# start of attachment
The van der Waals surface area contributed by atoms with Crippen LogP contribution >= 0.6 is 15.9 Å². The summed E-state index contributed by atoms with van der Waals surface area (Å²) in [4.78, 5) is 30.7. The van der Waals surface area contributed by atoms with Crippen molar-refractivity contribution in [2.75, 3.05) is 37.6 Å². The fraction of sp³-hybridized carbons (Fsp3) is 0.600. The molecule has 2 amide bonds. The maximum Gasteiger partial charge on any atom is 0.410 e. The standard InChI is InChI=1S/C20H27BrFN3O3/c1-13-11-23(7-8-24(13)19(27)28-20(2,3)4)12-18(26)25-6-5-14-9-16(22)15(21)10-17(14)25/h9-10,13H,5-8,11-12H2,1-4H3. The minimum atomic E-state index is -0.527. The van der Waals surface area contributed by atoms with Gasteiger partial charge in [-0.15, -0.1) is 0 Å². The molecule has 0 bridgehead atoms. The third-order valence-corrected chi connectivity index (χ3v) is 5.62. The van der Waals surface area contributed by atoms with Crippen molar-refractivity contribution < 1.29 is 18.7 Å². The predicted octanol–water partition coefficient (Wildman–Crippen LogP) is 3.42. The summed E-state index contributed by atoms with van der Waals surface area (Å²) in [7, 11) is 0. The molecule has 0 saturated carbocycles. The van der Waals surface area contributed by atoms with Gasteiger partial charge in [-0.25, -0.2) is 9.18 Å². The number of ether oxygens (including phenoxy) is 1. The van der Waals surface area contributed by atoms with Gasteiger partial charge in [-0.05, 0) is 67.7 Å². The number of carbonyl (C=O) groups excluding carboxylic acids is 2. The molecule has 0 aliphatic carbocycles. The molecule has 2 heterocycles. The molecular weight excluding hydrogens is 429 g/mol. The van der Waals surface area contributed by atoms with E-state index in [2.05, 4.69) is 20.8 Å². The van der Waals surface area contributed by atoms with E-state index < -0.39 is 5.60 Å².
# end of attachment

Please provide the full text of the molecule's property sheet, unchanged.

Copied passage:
The van der Waals surface area contributed by atoms with Crippen LogP contribution >= 0.6 is 15.9 Å². The summed E-state index contributed by atoms with van der Waals surface area (Å²) in [4.78, 5) is 30.7. The van der Waals surface area contributed by atoms with Crippen molar-refractivity contribution in [2.75, 3.05) is 37.6 Å². The fraction of sp³-hybridized carbons (Fsp3) is 0.600. The molecule has 2 amide bonds. The maximum Gasteiger partial charge on any atom is 0.410 e. The standard InChI is InChI=1S/C20H27BrFN3O3/c1-13-11-23(7-8-24(13)19(27)28-20(2,3)4)12-18(26)25-6-5-14-9-16(22)15(21)10-17(14)25/h9-10,13H,5-8,11-12H2,1-4H3. The minimum atomic E-state index is -0.527. The van der Waals surface area contributed by atoms with Gasteiger partial charge in [-0.15, -0.1) is 0 Å². The molecule has 0 bridgehead atoms. The third-order valence-corrected chi connectivity index (χ3v) is 5.62. The van der Waals surface area contributed by atoms with Crippen molar-refractivity contribution < 1.29 is 18.7 Å². The predicted octanol–water partition coefficient (Wildman–Crippen LogP) is 3.42. The summed E-state index contributed by atoms with van der Waals surface area (Å²) in [7, 11) is 0. The molecule has 0 saturated carbocycles. The van der Waals surface area contributed by atoms with Gasteiger partial charge in [-0.25, -0.2) is 9.18 Å². The number of ether oxygens (including phenoxy) is 1. The van der Waals surface area contributed by atoms with Gasteiger partial charge in [-0.05, 0) is 67.7 Å². The number of carbonyl (C=O) groups excluding carboxylic acids is 2. The molecule has 0 aliphatic carbocycles. The molecule has 2 heterocycles. The molecular weight excluding hydrogens is 429 g/mol. The van der Waals surface area contributed by atoms with E-state index in [2.05, 4.69) is 20.8 Å². The van der Waals surface area contributed by atoms with E-state index < -0.39 is 5.60 Å².